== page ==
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Arcane: A masterclass in character-based storytelling

Posted on April 21, 2022 by Vauxhall Advance

By Kenyon Stronski
Vauxhall Advance

I’m not a fan of animated TV shows, and I’ll admit in some cases I’ve refused to watch a show just because they’ve used that particular form of media. That fact put me off of Riot Games’ Arcane at first – along with the fact that it’s a series based on a game I don’t like and frankly don’t care about.

Then, after some coercing from friends and seeing how much of a staple of popular culture it became for a time; I decided why not? Let’s jump in and see how it goes. Well, queue me binging the entire season in two days and loving absolutely every second I watched.

I don’t believe I’ve ever quite consumed a show like Arcane in the past. The believability of the characters, the story, the visuals and the effects are just stunning – even through an animated medium every single character felt real.

Their expressions, dialogue, reactions and motives were all based heavily in reality and honestly there were times I’m glad it was animated. It wouldn’t have been nearly as good live-action and that is a hill I’ll happily die on. Warning: Many spoilers follow.

I was hooked instantly by the characters, their depth and the fact that it felt like we were just dropped into their lives. All the characters are imperfect, some have experienced trauma that has changed them more than others – and they have motives that make you like or hate them. I think the main ‘bad guy’ of the first season, Silco, is the best representation of this.

The writers make you hate Silco early-on. He kills Powder’s (Jinx) and Violet’s (Vi) adopted family and then takes a young Powder under his wing while her name becomes Jinx. A ‘jinx’ was what her adopted family used to always refer to her as.

Keeping with the writer’s plans, I hated Silco at first. He was slimy, unapologetically evil, and willing to do absolutely anything in his pursuit of creating the independent state of Zaun.

He was an anarchist, and bombs and fires were his orchestra. However after Jinx grew up it was revealed that he treated her like a daughter, showcasing the soft sides of an otherwise terrible person; my heart softened for him.

Then there’s Jinx herself. Over the years Jinx went insane, developing a love of bombs, guns and most types of ordanace that she makes herself. She’s a wildcard and Silco’s closest allies made it known. She still ‘jinxed’ things, but it was nothing Silco couldn’t handle, and nothing Jinx couldn’t handle. However when Vi is reintroduced into her life, it creates a mental battle where she had trouble deciding on whether or not she wanted to return to being Powder or keep her life as Jinx. This line of story climaxes in the last episode.

Before exploring that, I want to talk about the musical score because I think that’s part of what made the series so impactful for me – especially the last episode. All the songs fit perfectly, filling a plethora of different genres while invoking a slew of different emotions.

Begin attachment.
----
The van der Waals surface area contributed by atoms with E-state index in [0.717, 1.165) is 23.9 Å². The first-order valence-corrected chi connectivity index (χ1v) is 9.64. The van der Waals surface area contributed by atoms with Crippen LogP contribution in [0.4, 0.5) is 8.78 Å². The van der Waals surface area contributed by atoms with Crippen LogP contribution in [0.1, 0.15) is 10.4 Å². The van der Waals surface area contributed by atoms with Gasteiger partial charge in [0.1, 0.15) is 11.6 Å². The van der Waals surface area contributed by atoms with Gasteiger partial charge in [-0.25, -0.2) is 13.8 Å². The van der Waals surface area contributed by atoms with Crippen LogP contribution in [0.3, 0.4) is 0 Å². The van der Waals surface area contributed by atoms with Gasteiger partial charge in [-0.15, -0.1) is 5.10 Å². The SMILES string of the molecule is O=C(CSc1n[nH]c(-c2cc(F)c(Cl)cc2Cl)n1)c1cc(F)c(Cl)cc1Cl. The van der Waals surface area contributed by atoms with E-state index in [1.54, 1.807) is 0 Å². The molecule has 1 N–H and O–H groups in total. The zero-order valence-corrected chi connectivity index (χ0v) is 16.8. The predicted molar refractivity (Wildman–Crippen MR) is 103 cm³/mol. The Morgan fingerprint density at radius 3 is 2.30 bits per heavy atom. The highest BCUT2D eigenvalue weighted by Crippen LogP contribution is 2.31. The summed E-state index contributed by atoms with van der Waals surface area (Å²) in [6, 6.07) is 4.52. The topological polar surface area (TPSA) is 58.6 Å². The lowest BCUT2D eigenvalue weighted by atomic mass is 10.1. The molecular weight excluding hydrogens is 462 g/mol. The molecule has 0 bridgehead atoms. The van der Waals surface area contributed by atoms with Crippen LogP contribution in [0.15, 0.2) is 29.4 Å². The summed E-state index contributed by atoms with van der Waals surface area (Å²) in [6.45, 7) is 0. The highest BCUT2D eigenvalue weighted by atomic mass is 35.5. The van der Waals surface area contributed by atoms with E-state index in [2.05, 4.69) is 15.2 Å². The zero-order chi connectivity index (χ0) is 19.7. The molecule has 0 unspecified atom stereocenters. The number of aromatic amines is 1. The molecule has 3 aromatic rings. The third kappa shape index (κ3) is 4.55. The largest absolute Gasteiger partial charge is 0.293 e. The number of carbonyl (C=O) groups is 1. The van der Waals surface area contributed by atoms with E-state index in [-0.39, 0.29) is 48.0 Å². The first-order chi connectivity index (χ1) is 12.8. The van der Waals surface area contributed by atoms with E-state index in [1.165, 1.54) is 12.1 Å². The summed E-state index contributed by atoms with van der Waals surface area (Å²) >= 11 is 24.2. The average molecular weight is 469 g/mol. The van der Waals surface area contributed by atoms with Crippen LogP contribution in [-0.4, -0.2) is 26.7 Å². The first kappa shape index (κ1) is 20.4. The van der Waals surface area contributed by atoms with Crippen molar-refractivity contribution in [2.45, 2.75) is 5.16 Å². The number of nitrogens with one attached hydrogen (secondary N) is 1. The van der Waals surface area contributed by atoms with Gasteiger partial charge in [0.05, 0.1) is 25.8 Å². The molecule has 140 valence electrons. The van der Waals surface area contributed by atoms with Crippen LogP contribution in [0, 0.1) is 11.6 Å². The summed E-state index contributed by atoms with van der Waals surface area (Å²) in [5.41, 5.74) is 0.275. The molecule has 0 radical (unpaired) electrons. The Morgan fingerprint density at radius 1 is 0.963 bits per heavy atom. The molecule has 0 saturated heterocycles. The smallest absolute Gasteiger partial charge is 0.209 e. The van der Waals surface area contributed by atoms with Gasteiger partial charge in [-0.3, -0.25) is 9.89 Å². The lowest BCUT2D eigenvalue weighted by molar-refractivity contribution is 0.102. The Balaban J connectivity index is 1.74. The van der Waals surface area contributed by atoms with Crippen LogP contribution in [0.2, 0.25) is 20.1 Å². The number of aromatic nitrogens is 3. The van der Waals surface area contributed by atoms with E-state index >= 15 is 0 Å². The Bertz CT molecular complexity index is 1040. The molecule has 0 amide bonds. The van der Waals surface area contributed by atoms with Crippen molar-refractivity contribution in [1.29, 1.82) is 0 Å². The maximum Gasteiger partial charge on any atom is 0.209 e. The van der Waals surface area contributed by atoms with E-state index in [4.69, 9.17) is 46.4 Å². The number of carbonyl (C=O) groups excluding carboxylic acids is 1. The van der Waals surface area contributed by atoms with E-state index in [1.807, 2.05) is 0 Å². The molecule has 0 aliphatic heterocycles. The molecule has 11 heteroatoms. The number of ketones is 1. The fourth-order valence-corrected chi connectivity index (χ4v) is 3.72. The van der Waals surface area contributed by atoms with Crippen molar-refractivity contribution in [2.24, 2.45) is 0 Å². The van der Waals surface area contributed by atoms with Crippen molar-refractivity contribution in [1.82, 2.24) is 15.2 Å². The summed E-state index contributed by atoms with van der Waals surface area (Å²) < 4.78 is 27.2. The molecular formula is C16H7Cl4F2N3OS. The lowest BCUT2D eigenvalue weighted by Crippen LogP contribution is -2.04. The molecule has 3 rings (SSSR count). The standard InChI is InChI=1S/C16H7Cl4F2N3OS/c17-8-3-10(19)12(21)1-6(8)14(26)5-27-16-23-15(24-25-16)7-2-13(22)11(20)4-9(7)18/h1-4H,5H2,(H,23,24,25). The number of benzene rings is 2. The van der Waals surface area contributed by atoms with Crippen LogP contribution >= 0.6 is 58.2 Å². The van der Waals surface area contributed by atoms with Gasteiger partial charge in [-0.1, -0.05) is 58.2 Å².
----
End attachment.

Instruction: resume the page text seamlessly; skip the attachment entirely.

From fights, to love, to quarrels to tears they had a perfect track to fit everything.

To me, the final episode of Arcane will be the reason I recommend it to anyone that asks. After following so many characters, learning their inner workings and falling in love with them all in different ways. You have an episode that ties them all in.

Jinx captures her sister, Vi, friend Caitlyn and Silco. She’s mad at Silco because she sees him as a liar and believes he tried to keep Vi a secret from her while also potentially giving Jinx up for the future of Zaun – although Silco didn’t even know Vi was alive and only in jail. Caitlyn is captured because she was spending a lot of time around Vi and it made Jinx jealous. She didn’t want to be replaced as the little sister and wanted Vi’s love while Vi was captured because Jinx wanted to see if she was still accepted by her big sister while being a completely different young woman than the Powder Vi remembered.

In the end, Jinx ends up shooting and killing Silco in a fit of rage, and breaks down when she realizes just what she did.

But, Silco wasn’t mad – instead referred to Jinx as ‘perfect’ before passing. Jinx then chose to stay as Jinx, quoting that she thought Vi “Could still love me like you used to even though I’m different. But you changed, too.” The song that begins during this scene makes it so much more powerful and I’m not scared to admit that being so invested in these characters that I was nearly moved to tears.

‘What Could Have Been’ by Sting featuring Ray Chen is an absolute masterpiece and fits the scene perfectly. There is nothing I would have changed, and I think everyone that was involved in creating the masterpiece of a season finale should have some sort of award. It’s just. That. Good.

So, whenever you’re sitting around bored, wondering what to watch and are a little put off by animated shows. I’d urge you to give Arcane a try.

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